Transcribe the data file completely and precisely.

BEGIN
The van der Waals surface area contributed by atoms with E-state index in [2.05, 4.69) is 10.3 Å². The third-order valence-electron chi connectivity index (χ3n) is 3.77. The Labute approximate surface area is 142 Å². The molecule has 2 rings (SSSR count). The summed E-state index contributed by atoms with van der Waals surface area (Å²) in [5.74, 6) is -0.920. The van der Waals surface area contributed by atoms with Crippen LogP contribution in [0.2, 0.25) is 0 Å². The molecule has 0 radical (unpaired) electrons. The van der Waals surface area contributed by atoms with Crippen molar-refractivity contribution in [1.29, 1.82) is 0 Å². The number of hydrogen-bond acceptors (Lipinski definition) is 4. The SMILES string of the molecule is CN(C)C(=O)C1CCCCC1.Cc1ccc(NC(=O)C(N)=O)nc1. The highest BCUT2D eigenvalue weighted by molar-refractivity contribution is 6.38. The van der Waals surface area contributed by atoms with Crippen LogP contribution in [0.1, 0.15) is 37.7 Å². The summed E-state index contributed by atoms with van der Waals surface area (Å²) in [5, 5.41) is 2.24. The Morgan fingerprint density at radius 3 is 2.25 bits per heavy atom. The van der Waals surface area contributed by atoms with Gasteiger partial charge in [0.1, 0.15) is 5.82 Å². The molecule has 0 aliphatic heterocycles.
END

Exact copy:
The van der Waals surface area contributed by atoms with E-state index in [2.05, 4.69) is 10.3 Å². The third-order valence-electron chi connectivity index (χ3n) is 3.77. The Labute approximate surface area is 142 Å². The molecule has 2 rings (SSSR count). The summed E-state index contributed by atoms with van der Waals surface area (Å²) in [5.74, 6) is -0.920. The van der Waals surface area contributed by atoms with Crippen LogP contribution in [0.2, 0.25) is 0 Å². The molecule has 0 radical (unpaired) electrons. The van der Waals surface area contributed by atoms with Crippen molar-refractivity contribution in [1.29, 1.82) is 0 Å². The number of hydrogen-bond acceptors (Lipinski definition) is 4. The SMILES string of the molecule is CN(C)C(=O)C1CCCCC1.Cc1ccc(NC(=O)C(N)=O)nc1. The highest BCUT2D eigenvalue weighted by molar-refractivity contribution is 6.38. The van der Waals surface area contributed by atoms with Crippen LogP contribution in [0.1, 0.15) is 37.7 Å². The summed E-state index contributed by atoms with van der Waals surface area (Å²) in [5, 5.41) is 2.24. The Morgan fingerprint density at radius 3 is 2.25 bits per heavy atom. The van der Waals surface area contributed by atoms with Gasteiger partial charge in [0.1, 0.15) is 5.82 Å². The molecule has 0 aliphatic heterocycles.